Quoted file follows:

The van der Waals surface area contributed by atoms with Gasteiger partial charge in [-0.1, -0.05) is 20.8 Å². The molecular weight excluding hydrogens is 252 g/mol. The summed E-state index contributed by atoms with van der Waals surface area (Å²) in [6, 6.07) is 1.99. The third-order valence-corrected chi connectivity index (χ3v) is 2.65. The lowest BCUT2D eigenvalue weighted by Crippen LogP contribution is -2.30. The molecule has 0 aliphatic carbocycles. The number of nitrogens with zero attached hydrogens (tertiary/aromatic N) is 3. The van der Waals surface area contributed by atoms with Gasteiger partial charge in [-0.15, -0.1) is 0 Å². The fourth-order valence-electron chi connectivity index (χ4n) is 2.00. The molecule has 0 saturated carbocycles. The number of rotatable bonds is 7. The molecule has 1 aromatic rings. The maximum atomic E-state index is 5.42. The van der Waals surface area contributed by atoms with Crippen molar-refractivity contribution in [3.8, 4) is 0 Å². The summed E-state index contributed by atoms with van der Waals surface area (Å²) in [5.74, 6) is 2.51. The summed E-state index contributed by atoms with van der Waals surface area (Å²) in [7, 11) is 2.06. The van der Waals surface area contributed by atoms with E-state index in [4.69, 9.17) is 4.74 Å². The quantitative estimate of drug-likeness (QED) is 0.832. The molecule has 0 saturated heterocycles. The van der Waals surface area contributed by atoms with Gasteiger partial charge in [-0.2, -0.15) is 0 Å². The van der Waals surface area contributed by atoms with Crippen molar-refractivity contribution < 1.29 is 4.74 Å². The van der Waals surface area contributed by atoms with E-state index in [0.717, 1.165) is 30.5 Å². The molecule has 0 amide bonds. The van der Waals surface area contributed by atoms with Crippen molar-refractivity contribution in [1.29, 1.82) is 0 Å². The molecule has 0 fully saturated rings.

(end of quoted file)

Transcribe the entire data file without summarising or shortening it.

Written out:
The van der Waals surface area contributed by atoms with Gasteiger partial charge in [-0.1, -0.05) is 20.8 Å². The molecular weight excluding hydrogens is 252 g/mol. The summed E-state index contributed by atoms with van der Waals surface area (Å²) in [6, 6.07) is 1.99. The third-order valence-corrected chi connectivity index (χ3v) is 2.65. The lowest BCUT2D eigenvalue weighted by Crippen LogP contribution is -2.30. The molecule has 0 aliphatic carbocycles. The number of nitrogens with zero attached hydrogens (tertiary/aromatic N) is 3. The van der Waals surface area contributed by atoms with Gasteiger partial charge in [-0.15, -0.1) is 0 Å². The fourth-order valence-electron chi connectivity index (χ4n) is 2.00. The molecule has 0 saturated carbocycles. The number of rotatable bonds is 7. The molecule has 1 aromatic rings. The maximum atomic E-state index is 5.42. The van der Waals surface area contributed by atoms with Crippen molar-refractivity contribution in [3.8, 4) is 0 Å². The summed E-state index contributed by atoms with van der Waals surface area (Å²) in [5.74, 6) is 2.51. The summed E-state index contributed by atoms with van der Waals surface area (Å²) in [7, 11) is 2.06. The van der Waals surface area contributed by atoms with E-state index in [4.69, 9.17) is 4.74 Å². The quantitative estimate of drug-likeness (QED) is 0.832. The molecule has 0 saturated heterocycles. The van der Waals surface area contributed by atoms with Gasteiger partial charge in [-0.2, -0.15) is 0 Å². The van der Waals surface area contributed by atoms with Crippen molar-refractivity contribution < 1.29 is 4.74 Å². The van der Waals surface area contributed by atoms with E-state index in [0.717, 1.165) is 30.5 Å². The molecule has 0 amide bonds. The van der Waals surface area contributed by atoms with Crippen molar-refractivity contribution in [1.29, 1.82) is 0 Å². The molecule has 0 fully saturated rings.